A Glimpse of Poverty in Rural Honduras
Extreme poverty is pervasive in rural Honduras. Low education levels limit adults’ abilities to find jobs.
Because of their low incomes, parents find they can’t afford to send their children to school. Children stay at home or are forced into labor.
Large families live in small, overcrowded homes.
In parts of northern Honduras, people have built makeshift homes along rivers where they are vulnerable to landslides and floods.
Many families also don’t have access to clean water, sewage systems, health care or medicine.
Children commonly suffer from parasites, lice and cavities.
Homes along rivers typically have rudimentary ovens with no ventilation, which causes respiratory and eye problems in children.
In Rural Honduras
Geography & Climate
Honduras has a rugged topography — more than three-fourths of the country is mountainous and wooded.
Most of the population lives in isolated inland mountain communities, where the climate is generally hot and rainy.
Rural farmers are particularly vulnerable to tropical storms originating in the Caribbean Sea.
Most rural residents are farmers, cultivating their own small plots of land, working for meager daily wages on larger farms and estates, or a combination of both.
The poorest of farming families live and work on the sides of mountain slopes, the least productive land.
Erosion and the loss of soil fertility on mountain slopes, combined with primitive farming techniques result in meager crops. And inadequate storage leaves even these small crops vulnerable to destruction by rodents and other pests.
The average daily salary in rural communities is U.S.$4, and nearly half of rural residents are unemployed.
Children at Home
Most rural Honduran families live in huts made of adobe or sugarcane stalks and mud. These homes typically have one or two small rooms, thatched roofs and dirt floors.
There is also much “fence housing” in rural Honduras, where poor families, squeezed off land by plantations, live in tiny huts made of scrap materials in the narrow space between a public road and the landowner’s fence.
Issues and Concerns
- Poor food production and low incomes lead to an extremely low standard of living in the Honduran countryside, where malnutrition and illness are common.
- The typical diet of rural families consists primarily of corn, made into tortillas, and beans. Common foods also include cassava, plantains, rice and coffee. Meat is found infrequently in most rural diets. Green vegetables also are scarce.
- More than one-quarter of rural families have no access to clean, safe water. And just more than half have adequate sanitation.
- Children suffer from easily preventable diseases, such as bacterial diarrhea and hepatitis A.
- Children also commonly suffer from mosquito-borne malaria and dengue fever.
Local Needs and Challenges
In rural, agriculturally based communities, economic needs stem from lack of access to land and basic services and low crop productivity.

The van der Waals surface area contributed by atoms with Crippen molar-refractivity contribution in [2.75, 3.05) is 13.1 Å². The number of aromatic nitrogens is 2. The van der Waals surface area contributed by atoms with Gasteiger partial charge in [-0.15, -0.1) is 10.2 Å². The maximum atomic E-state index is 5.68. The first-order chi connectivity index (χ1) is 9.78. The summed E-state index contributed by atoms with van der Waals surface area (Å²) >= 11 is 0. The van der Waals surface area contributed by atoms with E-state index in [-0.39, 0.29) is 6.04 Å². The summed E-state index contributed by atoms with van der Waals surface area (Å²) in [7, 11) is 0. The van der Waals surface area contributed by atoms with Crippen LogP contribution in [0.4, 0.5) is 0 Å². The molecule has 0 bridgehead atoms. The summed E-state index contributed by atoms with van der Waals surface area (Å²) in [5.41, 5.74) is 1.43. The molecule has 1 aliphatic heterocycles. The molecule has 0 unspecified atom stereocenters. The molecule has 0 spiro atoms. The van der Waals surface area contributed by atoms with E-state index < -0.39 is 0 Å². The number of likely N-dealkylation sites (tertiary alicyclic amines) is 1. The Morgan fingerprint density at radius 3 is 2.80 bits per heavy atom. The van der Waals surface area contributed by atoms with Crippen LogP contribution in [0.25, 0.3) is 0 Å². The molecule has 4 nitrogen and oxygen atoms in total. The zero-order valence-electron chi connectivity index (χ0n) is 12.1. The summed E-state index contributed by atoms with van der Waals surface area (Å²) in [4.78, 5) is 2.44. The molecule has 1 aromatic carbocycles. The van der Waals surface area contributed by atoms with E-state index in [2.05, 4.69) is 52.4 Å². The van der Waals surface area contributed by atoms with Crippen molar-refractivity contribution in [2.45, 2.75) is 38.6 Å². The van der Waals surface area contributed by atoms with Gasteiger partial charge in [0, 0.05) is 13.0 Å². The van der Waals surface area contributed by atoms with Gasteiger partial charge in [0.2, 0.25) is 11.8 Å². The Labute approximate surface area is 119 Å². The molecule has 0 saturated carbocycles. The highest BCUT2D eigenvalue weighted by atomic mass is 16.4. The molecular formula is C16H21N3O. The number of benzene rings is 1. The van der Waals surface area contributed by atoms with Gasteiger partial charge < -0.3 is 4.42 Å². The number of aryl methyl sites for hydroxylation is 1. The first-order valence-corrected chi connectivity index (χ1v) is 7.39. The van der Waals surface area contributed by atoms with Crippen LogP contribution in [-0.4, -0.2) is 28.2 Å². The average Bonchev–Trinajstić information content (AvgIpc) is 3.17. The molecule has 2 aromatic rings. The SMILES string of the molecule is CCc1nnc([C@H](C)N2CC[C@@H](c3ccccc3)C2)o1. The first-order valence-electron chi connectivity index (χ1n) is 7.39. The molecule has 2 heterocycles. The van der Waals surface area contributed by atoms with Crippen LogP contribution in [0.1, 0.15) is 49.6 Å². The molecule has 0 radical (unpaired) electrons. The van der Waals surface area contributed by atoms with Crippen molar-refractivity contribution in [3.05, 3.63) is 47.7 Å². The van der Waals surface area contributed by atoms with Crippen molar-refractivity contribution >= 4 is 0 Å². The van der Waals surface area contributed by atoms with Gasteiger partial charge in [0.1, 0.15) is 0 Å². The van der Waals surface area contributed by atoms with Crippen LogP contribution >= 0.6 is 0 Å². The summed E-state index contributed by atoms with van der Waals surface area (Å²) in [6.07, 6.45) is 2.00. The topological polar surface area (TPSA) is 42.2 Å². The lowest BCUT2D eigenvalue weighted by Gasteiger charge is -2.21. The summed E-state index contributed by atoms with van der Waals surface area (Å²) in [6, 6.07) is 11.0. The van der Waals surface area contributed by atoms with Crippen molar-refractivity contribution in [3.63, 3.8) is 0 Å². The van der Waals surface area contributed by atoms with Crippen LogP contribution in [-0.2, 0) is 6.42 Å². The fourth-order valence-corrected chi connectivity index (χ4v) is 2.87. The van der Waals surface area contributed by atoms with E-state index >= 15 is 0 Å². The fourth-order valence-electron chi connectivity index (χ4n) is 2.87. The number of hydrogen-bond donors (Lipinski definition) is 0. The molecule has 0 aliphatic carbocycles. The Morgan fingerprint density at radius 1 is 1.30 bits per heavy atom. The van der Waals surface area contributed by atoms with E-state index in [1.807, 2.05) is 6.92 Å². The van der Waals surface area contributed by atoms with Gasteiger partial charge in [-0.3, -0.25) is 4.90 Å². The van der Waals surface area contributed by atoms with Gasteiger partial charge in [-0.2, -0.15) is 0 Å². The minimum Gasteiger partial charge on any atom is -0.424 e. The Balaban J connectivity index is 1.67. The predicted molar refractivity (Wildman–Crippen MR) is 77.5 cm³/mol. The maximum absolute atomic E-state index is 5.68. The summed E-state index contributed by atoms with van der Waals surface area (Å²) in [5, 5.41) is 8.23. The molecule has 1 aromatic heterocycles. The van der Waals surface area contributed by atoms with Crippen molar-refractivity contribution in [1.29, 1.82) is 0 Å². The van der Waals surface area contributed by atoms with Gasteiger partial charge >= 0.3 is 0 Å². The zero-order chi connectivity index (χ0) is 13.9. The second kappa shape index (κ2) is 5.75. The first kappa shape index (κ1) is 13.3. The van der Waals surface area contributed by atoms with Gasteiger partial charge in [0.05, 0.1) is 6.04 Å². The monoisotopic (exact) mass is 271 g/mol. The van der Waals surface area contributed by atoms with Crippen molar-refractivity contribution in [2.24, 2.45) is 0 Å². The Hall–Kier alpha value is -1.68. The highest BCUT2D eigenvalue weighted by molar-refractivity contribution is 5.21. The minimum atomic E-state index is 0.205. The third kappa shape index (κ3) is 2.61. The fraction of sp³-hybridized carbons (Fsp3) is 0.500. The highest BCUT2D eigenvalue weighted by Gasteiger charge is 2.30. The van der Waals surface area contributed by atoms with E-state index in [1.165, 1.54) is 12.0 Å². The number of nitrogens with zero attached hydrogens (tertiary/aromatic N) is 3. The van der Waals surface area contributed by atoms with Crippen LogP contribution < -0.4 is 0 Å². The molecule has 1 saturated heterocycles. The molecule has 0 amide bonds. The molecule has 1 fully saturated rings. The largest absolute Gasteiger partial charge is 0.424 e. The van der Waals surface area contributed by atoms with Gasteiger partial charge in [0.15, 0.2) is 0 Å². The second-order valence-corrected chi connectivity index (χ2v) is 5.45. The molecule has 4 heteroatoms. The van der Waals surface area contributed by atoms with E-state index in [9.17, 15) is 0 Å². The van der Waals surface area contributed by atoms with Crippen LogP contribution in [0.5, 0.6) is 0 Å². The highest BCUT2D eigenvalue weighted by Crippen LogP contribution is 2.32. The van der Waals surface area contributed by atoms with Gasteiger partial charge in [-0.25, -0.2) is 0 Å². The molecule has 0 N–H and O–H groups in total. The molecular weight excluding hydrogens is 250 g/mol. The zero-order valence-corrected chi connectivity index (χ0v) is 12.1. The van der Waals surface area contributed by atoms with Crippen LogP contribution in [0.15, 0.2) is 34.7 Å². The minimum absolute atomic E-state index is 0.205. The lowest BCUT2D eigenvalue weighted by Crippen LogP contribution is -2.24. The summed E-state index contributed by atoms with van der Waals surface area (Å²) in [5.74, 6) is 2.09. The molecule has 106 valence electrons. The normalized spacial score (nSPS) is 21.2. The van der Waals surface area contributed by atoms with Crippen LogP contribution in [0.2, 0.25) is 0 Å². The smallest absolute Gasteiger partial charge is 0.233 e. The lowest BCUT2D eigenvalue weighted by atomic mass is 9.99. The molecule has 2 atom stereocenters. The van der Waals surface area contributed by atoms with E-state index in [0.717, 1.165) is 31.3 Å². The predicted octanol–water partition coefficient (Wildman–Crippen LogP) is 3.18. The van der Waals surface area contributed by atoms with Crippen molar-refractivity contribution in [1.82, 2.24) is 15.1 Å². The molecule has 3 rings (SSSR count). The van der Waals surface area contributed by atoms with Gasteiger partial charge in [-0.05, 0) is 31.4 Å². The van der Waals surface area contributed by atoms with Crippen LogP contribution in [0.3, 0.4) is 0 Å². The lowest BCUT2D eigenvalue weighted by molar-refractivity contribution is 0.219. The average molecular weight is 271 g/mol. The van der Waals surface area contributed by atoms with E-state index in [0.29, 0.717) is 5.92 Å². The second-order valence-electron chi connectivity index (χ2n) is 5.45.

Lack of employment opportunities
The lack of jobs is a driving force behind the country’s high level of emigration from rural regions to cities.
The rural areas are prone to hurricanes and flooding, particularly in communities located near the Caribbean coast.
Schools and Education
- In Honduras, education is free and compulsory for all children ages 7 to 14. However, the country still suffers from widespread illiteracy — more than 80 percent in rural areas.
- The rural-urban disparity in education is marked: Nearly 60 percent of urban youths, but only 25 percent of rural youths, are enrolled in grades seven through nine.
- For grades 10 through 12, about 38 percent of urban youths are enrolled, compared with 15 percent of rural youths.
- In many rural areas, schools are not easily accessible.
- Schools often don’t have enough teachers, and multiple grades are taught together by the same teacher.
- Some schools are so understaffed that teachers have up to 80 children in one classroom.
Compassion Honduras works to ensure that every registered child is able to attend school, and it provides additional support, including tutoring, at the child development centers.
At the Compassion Child Development Center
At Compassion-assisted child development centers in Honduras’ rural communities, children receive the help and learning opportunities they need to reach their potential in Christ.
Along with nutritious meals for healthy physical development, they also receive medical assistance and hygiene training to stay healthy.
Tutoring helps to make up for any school deficiencies, and, most important, they learn about the love of their heavenly Father.
What Compassion Sponsorship Provides
In partnership with local churches, Compassion is bringing real help and hope to impoverished children in rural Honduras, providing:
- regular nutritious meals and snacks
- health checkups and medical care as needed
- the support needed to attend school
- training in personal hygiene, such as how to brush their teeth and wash their hands
- prayer, counseling and appropriate interventions for those from abusive homes
- literacy and income-generation training for parents so they can better provide for their children
- spiritual retreats, where children play soccer, swim and learn about the Word of God